I’m also not a fan of room-sharing. I don’t have any problems with my roommate but I like having my own room. Room sharing doesn’t really serve any purpose (except for being a good excuse to squeeze more students into dorms) and it’s just an unnecessary nuisance.

What advice would you give to another student planning to study abroad in the U.S.?

Meet Americans, straight away and as soon as possible. They’ll know where to go, what to do. If you’re only hanging around with people from your home country, you’re wasting an opportunity.

Remember you’re not there for very long. Here’s one of your few chances to try things with no long-term implications. Make of that what you will.

Here’s Andy with two of his fellow study-abroaders from England tailgating before the football game. He’s in the middle holding the squirrel, his university’s mascot.
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The Kettle Question

I’m a coffee addict. I get up every morning, turn on the coffee pot, and sip my two cups. My mother, on the other hand, is a tea junky. If I ever want to show her I care about her, I could just go make her a cup of tea and she would be thrilled. She taught me how to make tea at a young age. Get out a cup. Drop in the tea bag and fill with water. Microwave for 90 seconds.

I think I may have just heard gasps from across the pond.

I remember reading a post from one of my students last year who was studying in the U.K. She had put her tea cup in the microwave and all of her British roommates looked at her like she had a second head. They could not believe she was not using a kettle. On the other side, Andy from Milk and Whisky faced a dilemma when he first arrived in the U.S. and discovered Walmart does not sell electric kettles.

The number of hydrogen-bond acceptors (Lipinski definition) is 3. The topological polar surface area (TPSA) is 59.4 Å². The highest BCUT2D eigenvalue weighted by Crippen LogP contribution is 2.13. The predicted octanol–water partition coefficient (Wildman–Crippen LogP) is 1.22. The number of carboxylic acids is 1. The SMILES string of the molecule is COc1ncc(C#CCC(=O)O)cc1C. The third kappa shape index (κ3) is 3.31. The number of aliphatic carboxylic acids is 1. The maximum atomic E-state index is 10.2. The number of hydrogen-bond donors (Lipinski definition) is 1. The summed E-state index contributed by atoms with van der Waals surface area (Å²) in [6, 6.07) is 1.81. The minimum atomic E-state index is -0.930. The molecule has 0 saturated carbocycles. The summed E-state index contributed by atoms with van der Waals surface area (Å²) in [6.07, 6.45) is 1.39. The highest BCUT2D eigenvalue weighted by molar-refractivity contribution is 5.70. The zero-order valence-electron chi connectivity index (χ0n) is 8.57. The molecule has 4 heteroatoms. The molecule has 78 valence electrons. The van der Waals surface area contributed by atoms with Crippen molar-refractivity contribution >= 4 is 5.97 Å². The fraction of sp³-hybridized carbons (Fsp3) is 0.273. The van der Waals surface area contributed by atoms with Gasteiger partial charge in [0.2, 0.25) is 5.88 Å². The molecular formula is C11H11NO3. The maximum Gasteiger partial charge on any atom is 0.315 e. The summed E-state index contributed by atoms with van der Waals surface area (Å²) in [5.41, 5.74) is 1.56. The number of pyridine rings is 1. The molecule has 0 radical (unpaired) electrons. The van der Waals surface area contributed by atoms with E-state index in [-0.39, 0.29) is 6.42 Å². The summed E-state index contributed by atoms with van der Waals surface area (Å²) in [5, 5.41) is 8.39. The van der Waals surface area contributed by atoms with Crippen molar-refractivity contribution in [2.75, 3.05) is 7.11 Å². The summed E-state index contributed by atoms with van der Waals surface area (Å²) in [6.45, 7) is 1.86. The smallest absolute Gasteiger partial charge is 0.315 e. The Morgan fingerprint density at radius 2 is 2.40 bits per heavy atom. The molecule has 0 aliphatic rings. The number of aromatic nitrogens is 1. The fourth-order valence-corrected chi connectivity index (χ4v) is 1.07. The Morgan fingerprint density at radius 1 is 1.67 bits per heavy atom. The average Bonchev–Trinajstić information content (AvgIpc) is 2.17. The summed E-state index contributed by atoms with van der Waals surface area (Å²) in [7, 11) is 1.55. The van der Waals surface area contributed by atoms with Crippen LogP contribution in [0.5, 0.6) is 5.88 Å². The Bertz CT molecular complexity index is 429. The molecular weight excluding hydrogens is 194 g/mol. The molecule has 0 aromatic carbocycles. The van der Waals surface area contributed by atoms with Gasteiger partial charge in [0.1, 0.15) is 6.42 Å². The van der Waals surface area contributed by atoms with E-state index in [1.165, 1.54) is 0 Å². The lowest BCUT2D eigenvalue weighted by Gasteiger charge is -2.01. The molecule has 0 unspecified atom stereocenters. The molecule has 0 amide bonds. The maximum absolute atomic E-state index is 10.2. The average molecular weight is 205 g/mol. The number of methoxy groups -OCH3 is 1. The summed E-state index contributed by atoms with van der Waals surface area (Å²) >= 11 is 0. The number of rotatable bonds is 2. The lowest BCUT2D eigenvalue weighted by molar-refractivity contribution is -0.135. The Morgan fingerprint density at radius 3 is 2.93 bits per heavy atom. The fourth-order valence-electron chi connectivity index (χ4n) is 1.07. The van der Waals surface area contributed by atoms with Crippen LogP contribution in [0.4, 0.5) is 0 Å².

The more I think about it, the more I realize that the choice between using the microwave or the kettle is a reflection of our cultures. As Americans, using a microwave is an indication of our values of ingenuity and efficiency. While for the Brits, the kettle is a symbol of quality and tradition. I’m sure both sides would argue which way is better, but in the end, I think I each society will choose the way that reflects what is important to them.

For me, who is attempting to be global from home, I’ve decided to start using the kettle. I tried it for the first time about a week ago and was so excited to hear it whistle when it was ready. Although it took a while longer, I have to say it was a delicious cup of tea.

What do you use? Microwave or kettle?

Remembering

Eleven years ago today I was sitting in my international politics class when the first plane crashed into the World Trade Center. My professor kept lecturing thinking it wasn’t anything to stop for until the second plane hit. With the Center for Disease Control located on our campus in Atlanta, all classes were canceled. Some of the residence halls were evacuated. The skyscraper I worked in was closed for two days. Even hundreds of miles away from New York City, we still felt the resounding boom of those buildings collapsing as our lives changed forever.

On the anniversary of that tragic day, I remember the ones our nation lost, the heroes who put their lives on the line, the outpouring of love that was felt from around the world, and the goodness that prevailed over the evil that was done.

PLNU remembers the victims of that tragic day with flags for each life lost.